Psoriasis Diet?

I am new to having Psoriasis (only diagnosed in the last 3 months) and my GP is useless at helping me manage it and I have seen a dermatologist once for about 5 minutes a month ago and waiting for my next appointment where I am having a biopsy.

Has anyone had any luck with diet? I eat a lot of vegetables anyway and have researched into anti-inflammatory foods and been told it helps to cut down on alcohol, dairy and caffeine. These are my 3 favourite things so naturally I'm pretty miffed about it and someone recently mentioned in a post that it can be linked to gluten, which is another favourite of mine! Has anyone had any luck with reducing things in their diet and it having a positive effect?

Little bit of background: I have Psoriasis on most of my body. Started on my scalp then a month later pretty much covered my body, arms and legs. I've had multiple blood tests and been told my blood count, immune system etc is absolutely fine and also I have found when I have gotten stressed, it flares up all over my body just as it is starting to go down. I am using Dovobet, Eumovate, Diprosalic solution, Cocois ointment, coconut oil, and Alphosyl / T-Gel. Also tried HumanKind Organics shampoo but it makes my scalp tender and dried out but does stop the itching. I've tried Sudocreme on my scalp but just makes my hair clump up.

As I mentioned, I have no idea how I am supposed to be managing this as my only help so far has been this messaging board (Thank you HealthUnlocked) so tips, suggestions, warning and advise are welcome.

6 Replies

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  • Buy a book called healing psoriasis on Amazon , I cleared my psoriasis by have no gluten , very Low sugar , lots garlic and leaks and apple cider vinegar ..

    worth a try

  • How severe was your Psoriasis? I have joined because my husband had had Psoriasis over his entire body since he was 20, he us now 67 and is suffering dreadfully with alll the stuff he has been given to control it, plus the medication to control the PA as well.

    He does not respond very well to many of the things they have tried.

  • Hi

    Mine is not bad , it just covers a 6 inch by 3 inch patch on one leg .. anyway this has worked for me so why not try it , if it gets better please tell me

  • Wow! My husband would consider himself cured with a patch like that. He is taking Hydroxycarbamide and it STILL covers his back, buttocks, thighs and lower belly, and ears and head, plus his feet and his nails are lifting right off the nail bed on his feet, I will have a look at that book. If it will help....

  • I have psoriasis and psoriatic arthritis. The only thing that has ever made a significant difference to my psoriasis is change of diet. Have a look at Auto-Immune Paleo online. Sarah Bannatyne writes very well about it and has resources on her webpage you can access for free.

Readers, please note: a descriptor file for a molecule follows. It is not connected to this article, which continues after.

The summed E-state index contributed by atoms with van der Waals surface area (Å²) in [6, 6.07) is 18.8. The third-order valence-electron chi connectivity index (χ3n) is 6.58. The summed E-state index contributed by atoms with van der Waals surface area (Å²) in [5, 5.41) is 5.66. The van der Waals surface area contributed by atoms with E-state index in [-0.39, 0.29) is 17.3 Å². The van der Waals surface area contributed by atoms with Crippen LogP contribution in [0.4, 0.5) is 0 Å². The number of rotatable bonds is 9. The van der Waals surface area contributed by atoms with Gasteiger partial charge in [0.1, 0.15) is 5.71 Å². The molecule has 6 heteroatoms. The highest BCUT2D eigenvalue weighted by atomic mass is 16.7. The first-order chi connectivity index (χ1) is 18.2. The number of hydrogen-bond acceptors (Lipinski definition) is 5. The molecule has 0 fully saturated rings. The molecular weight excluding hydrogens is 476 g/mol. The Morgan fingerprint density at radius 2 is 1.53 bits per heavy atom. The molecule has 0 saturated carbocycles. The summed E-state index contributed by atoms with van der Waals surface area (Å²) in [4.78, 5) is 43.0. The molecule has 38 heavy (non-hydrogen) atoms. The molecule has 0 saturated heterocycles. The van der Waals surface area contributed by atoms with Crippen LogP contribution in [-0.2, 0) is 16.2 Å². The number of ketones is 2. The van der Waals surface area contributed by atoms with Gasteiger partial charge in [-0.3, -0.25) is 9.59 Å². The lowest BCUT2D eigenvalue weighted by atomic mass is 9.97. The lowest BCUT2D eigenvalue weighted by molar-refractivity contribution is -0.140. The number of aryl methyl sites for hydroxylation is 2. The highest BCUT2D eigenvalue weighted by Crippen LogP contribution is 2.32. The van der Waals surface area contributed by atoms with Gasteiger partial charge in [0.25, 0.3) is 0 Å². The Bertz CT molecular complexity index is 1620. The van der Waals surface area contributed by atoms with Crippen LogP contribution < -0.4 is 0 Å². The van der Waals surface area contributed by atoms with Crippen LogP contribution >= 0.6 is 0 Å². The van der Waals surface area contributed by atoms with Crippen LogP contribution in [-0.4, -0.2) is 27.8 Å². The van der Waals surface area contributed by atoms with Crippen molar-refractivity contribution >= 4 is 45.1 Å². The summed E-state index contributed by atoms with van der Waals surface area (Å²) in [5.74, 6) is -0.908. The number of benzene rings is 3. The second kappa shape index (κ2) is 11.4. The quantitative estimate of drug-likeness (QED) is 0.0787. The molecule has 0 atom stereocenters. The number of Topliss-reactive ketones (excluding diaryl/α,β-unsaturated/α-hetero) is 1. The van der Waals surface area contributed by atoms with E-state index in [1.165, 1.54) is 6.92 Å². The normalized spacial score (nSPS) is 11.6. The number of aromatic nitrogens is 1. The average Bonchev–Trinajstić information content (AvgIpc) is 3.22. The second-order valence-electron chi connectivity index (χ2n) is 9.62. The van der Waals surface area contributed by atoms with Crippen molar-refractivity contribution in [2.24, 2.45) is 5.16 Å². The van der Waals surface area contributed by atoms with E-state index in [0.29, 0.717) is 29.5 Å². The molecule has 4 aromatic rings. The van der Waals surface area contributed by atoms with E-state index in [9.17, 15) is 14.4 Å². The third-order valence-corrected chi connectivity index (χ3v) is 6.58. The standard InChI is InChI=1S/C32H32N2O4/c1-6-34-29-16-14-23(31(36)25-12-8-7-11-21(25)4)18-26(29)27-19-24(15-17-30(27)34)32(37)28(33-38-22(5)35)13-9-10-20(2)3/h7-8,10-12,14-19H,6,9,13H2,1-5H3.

It is very restrictive indeed, but AIP is meant as a short-term option whereby you eliminate all potentially problematic foods. Once you see improvement, you can begin to reintroduce different food groups. I notice that you like caffeine, alcohol, dairy and gluten. The diet excludes these, and I found thar hard (I enjoy my food a lot!), but it does make you more creative and there are lots of recipes online for baked foods using flours such as tigernut, cassava or tapioca. Dairy, alcohol and caffeine are a no-no on AIP also, so you may find it easier to cut out one food group at a time. Good luck!!

  • Hi hbn25.

    I think the main issue with endorsing any one approach to managing psoriasis is that it often comes and goes according to it's own incomprehensible pattern i.e. no pattern! So any sudden improvement could mistakenly be attributed to singing opera on the top of a double-decker bus or whatever.

    My approach would be to go for the best lifestyle you can bear! And that could mean moderation rather than cutting things out. I know smoking is notoriously bad for psoriasis but I'm not so sure that there are many other 'definites'. Obviously binge drinking, eating way too much sugar, a serious caffeine habit etc. are no way to promote health, with or without psoriasis. (I'm not preaching, I've made every mistake in the book). And also I think many of us have a lacklustre diet, there's usually room for a much bigger intake of vegetables and summer salad season is a great time to address that, if necessary.

    Whilst you obviously don't want to dry your scalp with perfumed or very astringent shampoos etc., psoriasis does come from within, it's an autoimmune condition, not an 'allergic' reaction to things that get on our skin. It could be that your dermatologist will consider drug therapy and if he or she does then that may well be worth considering, even though it can sound a bit scary at first.

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